Online | Nonfiction | Workshop

4-Week Online Generative Nonfiction Workshop: How to Tell the Story of Your Life

Writing about your life can be daunting. On top of all the normal writerly concerns of craft and scheduling time to put pen to page: You. Are. Writing. About. Your. Real. Life. As a debut author of a personal essay collection which covers everything from internalized racism to chronic anxiety to generational trauma (and former Good Girl!), I am well versed in these fears. And as a trauma-informed yoga teacher, meditation instructor, and teaching artist, I will offer somatic and mindfulness practices to bring you closer to your most expansive creative expression.

We will connect the craft elements of character, desire, place, and conflict and how they show up on and off the page. We will learn how foundational storytelling techniques inform nonfiction storytelling (memoir, personal essay, autofiction, etc.) You will leave this class with a deeper understanding of the most powerful way to relay your life story through literary craft, practical magic, and intentional honesty. All levels of writers are welcome in this class.

Class meetings will be held over video chat, using Zoom accessed from your private class page. While you can use Zoom from your browser, we recommend downloading the desktop client so you have access to all platform features.

*No class on Nov. 25th


- Writers will create in a supportive community, learn literary craft and storytelling techniques, and close read creative nonfiction

- Writers will further develop the work they generate during these workshop sessions into a finished piece of their choice (i.e. first chapter or essay)

- Each writer will have the option to participate in at least one “lightning round” workshop, where they will receive feedback on 1-2 pages

- This is a generative workshop with a showcase after class ends (open to writers’ family and friends), where each writer will read a 5 minute excerpt of their work

- 10% discount on all future Catapult classes


This is a generative workshop with weekly readings (15-25 pages per week).


Week One: Desire

Week Two: Place

Week Three: Character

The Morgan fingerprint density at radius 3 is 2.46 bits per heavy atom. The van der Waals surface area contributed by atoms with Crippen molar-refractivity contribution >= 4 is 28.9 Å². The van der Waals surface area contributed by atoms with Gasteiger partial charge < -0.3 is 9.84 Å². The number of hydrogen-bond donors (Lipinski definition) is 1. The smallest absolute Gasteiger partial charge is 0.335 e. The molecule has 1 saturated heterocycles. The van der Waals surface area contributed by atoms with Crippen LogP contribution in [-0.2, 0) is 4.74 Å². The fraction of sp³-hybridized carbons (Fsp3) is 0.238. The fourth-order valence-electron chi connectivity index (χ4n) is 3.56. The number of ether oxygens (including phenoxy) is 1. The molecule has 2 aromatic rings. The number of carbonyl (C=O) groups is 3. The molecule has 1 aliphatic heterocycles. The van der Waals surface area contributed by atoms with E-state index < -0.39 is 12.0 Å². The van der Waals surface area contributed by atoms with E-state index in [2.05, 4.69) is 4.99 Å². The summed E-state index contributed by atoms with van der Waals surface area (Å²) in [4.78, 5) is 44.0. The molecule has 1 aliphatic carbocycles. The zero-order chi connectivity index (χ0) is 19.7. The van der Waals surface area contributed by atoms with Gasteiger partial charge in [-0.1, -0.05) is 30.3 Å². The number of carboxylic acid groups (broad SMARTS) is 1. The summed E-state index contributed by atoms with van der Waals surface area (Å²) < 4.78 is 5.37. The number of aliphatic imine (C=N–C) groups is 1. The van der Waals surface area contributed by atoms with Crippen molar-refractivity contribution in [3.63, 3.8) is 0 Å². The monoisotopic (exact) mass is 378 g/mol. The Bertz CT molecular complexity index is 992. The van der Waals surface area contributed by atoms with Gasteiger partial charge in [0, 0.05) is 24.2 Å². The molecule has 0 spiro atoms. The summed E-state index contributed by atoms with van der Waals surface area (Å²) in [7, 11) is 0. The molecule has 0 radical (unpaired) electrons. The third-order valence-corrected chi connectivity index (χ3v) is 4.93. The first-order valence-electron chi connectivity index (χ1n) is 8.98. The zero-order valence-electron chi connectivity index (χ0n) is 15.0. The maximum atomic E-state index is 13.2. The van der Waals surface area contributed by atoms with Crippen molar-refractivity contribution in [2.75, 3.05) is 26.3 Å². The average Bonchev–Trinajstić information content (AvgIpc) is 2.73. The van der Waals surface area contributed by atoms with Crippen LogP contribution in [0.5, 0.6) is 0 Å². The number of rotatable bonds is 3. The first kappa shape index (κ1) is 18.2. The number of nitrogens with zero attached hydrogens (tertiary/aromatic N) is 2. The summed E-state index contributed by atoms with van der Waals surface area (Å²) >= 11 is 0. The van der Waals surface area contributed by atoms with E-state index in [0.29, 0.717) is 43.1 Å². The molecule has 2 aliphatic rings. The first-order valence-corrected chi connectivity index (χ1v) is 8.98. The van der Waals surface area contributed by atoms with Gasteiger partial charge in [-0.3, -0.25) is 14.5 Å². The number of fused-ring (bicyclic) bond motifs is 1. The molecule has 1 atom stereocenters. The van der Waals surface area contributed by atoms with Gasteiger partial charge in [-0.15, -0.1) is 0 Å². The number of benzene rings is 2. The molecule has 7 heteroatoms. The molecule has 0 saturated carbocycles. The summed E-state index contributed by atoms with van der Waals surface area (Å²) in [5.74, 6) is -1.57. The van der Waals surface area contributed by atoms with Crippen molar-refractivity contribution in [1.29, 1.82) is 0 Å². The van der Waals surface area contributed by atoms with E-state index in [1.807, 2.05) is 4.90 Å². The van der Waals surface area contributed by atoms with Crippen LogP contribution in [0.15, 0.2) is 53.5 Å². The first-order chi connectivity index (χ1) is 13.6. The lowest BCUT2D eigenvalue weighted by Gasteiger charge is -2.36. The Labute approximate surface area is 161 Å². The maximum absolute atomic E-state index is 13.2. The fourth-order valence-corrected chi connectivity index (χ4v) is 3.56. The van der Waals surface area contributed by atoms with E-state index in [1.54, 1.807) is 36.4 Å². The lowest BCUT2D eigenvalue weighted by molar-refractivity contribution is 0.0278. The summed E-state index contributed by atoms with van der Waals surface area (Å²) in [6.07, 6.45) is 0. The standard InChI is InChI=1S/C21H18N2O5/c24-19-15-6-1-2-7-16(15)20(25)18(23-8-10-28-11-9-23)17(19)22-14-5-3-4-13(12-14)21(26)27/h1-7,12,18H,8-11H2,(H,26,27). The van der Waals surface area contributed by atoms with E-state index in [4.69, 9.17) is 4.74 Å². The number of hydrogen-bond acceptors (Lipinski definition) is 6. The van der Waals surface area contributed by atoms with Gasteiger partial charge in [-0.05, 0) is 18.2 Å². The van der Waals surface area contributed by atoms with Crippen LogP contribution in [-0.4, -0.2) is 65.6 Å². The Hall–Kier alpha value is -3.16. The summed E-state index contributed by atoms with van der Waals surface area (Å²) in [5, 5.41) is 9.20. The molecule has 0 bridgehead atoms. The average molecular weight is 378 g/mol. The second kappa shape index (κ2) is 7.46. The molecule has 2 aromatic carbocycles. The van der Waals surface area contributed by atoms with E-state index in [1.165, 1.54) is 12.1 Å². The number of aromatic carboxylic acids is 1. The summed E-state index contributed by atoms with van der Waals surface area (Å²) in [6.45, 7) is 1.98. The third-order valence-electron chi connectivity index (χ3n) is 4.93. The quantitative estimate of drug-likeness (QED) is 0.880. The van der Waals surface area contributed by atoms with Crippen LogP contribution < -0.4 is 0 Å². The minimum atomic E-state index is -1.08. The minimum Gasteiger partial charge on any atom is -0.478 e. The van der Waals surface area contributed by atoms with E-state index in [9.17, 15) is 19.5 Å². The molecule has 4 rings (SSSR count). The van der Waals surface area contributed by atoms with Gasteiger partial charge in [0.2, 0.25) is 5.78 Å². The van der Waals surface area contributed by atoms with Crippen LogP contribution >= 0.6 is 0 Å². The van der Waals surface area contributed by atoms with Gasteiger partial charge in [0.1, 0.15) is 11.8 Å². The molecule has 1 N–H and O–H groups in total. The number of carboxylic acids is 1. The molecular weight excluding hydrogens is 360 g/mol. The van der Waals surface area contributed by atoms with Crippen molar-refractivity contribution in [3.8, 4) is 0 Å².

Week Four: Conflict

Hannah Eko

Hannah Eko is a Black-Nigerian writer, teaching artist, and creator of honeyknife, llc. Born in London, she grew up in Southern California and has lived on both sides of the ocean and some rivers in between. Her work has been featured in Buzzfeed, Bust, b*tch, make/shift, and Aster(ix) magazines. She is a 2019 recipient of the Advancing Black Arts Grant, a Peter R. Taylor Kenyon Fellow, Tin House Scholar, and VONA (Voices Of Our Nations) alum. She believes honey is the knife.


"Spiritual, carnal, erudite, and exquisitely original, Honey is the Knife is a balm and a treasure, a luminous book to be savored. Hannah Eko’s deep love for Black women imbues every line. She wants the best for Black women...And for those of us who need a guide to get there, Hannah is that gentle, vulnerable presence walking alongside us in these pages. I am smarter, more compassionate with myself, and more in awe of myself, for having read this beautiful book."

Deesha Philyaw author of the National Book Award Finalist THE SECRET LIVES OF CHURCH LADIES

"Snippy, restless, full of juice and color, this is a Los Angeles I want to hear about and this is the voice I want whispering its secrets in my ear."

C. Pam Zhang author of Lambda Award and Booker Prize nominated HOW MUCH OF THESE HILLS IS GOLD, on the short story, "Like Violet"

"Hannah Eko’s sparkling debut, HONEY IS THE KNIFE, is part homage, part resistance, part love letter, and part road map from bounded to unbounded Black woman thinking. At its core is Osun, the Yoruba goddess and how the goddess can inspire daughters of the diaspora. Eko has assembled a multifaceted anti-self-help manifesto that reconsiders and reconfigures a popular and problematic genre. It’s an earnest and vulnerable work written in service of what Angela Davis has called “freedom practice.” Influential luminaries like bell hooks, Ntozake Shange, and Sojourner Truth (to name a few) inform Eko’s book, which honors her ancestors and holds its own, leading the way for a new generation. Do not let this sweetness pass you by!"

Yona Harvey, author of YOU DON'T HAVE TO GO TO MARS FOR LOVE and winner of a Kate Tufts Discovery Awar

"Professor Eko helped me write a fantastic personal statement that impressed my faculty advisors. We spent over six hours over the course of several weeks trying to refine my statement. My statement was not very structured, however, Professor Eko was able to offer detailed suggestions on how to change this and make my personal statement “flow” better. With her knowledge of storytelling, my statement became a polished story along with an echo of the abilities I wanted to portray to medical schools. Her suggestions changed my loosely structured personal statement to a statement that told a coherent story of how my interest in medicine have evolved."

former student

"I finally read through ALL of your feedback for my novel. Maybe I was afraid at the idea of how much work I'd be told to do, lol! Anyway, I just wanted to say thank you, thank you, thank you! ...I love your advice to write a "shitty" first draft. Trying to be a perfectionist, or knowing that some things aren't working, but not how to fix them, has always stopped me. I am going to commit to my shitty first draft and keep it pushing...Your feedback was very clear and helpful! Thank you so much."

former editing client

"Hannah is an excellent teacher, supportive facilitator, and creative spark. She is very organized and supportive. The prompts were fun and she created a safe and relaxed environment to explore our creative voices."

feedback from "Women, Writing, Weed & Wine" online class